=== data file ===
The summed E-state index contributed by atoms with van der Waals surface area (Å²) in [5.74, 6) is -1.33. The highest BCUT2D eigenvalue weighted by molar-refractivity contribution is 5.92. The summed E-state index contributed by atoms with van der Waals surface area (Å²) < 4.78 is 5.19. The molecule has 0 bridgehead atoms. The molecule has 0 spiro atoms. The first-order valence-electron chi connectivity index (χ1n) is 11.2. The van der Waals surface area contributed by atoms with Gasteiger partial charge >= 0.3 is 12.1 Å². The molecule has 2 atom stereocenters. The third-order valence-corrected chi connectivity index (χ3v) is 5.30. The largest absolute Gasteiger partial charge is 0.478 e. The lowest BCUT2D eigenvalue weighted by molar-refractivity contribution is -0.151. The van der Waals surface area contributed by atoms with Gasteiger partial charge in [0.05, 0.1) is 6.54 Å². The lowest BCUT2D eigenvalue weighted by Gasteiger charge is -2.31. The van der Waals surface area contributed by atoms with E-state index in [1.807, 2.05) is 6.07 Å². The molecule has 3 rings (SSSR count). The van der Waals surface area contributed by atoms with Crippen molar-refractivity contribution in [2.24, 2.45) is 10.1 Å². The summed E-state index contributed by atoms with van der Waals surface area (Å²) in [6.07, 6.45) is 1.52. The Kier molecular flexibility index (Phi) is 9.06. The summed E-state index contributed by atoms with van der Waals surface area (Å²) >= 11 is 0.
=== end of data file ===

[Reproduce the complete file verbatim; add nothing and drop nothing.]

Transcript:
The summed E-state index contributed by atoms with van der Waals surface area (Å²) in [5.74, 6) is -1.33. The highest BCUT2D eigenvalue weighted by molar-refractivity contribution is 5.92. The summed E-state index contributed by atoms with van der Waals surface area (Å²) < 4.78 is 5.19. The molecule has 0 bridgehead atoms. The molecule has 0 spiro atoms. The first-order valence-electron chi connectivity index (χ1n) is 11.2. The van der Waals surface area contributed by atoms with Gasteiger partial charge >= 0.3 is 12.1 Å². The molecule has 2 atom stereocenters. The third-order valence-corrected chi connectivity index (χ3v) is 5.30. The largest absolute Gasteiger partial charge is 0.478 e. The lowest BCUT2D eigenvalue weighted by molar-refractivity contribution is -0.151. The van der Waals surface area contributed by atoms with Gasteiger partial charge in [0.05, 0.1) is 6.54 Å². The lowest BCUT2D eigenvalue weighted by Gasteiger charge is -2.31. The van der Waals surface area contributed by atoms with E-state index in [1.807, 2.05) is 6.07 Å². The molecule has 3 rings (SSSR count). The van der Waals surface area contributed by atoms with Crippen molar-refractivity contribution in [2.24, 2.45) is 10.1 Å². The summed E-state index contributed by atoms with van der Waals surface area (Å²) in [6.07, 6.45) is 1.52. The Kier molecular flexibility index (Phi) is 9.06. The summed E-state index contributed by atoms with van der Waals surface area (Å²) >= 11 is 0.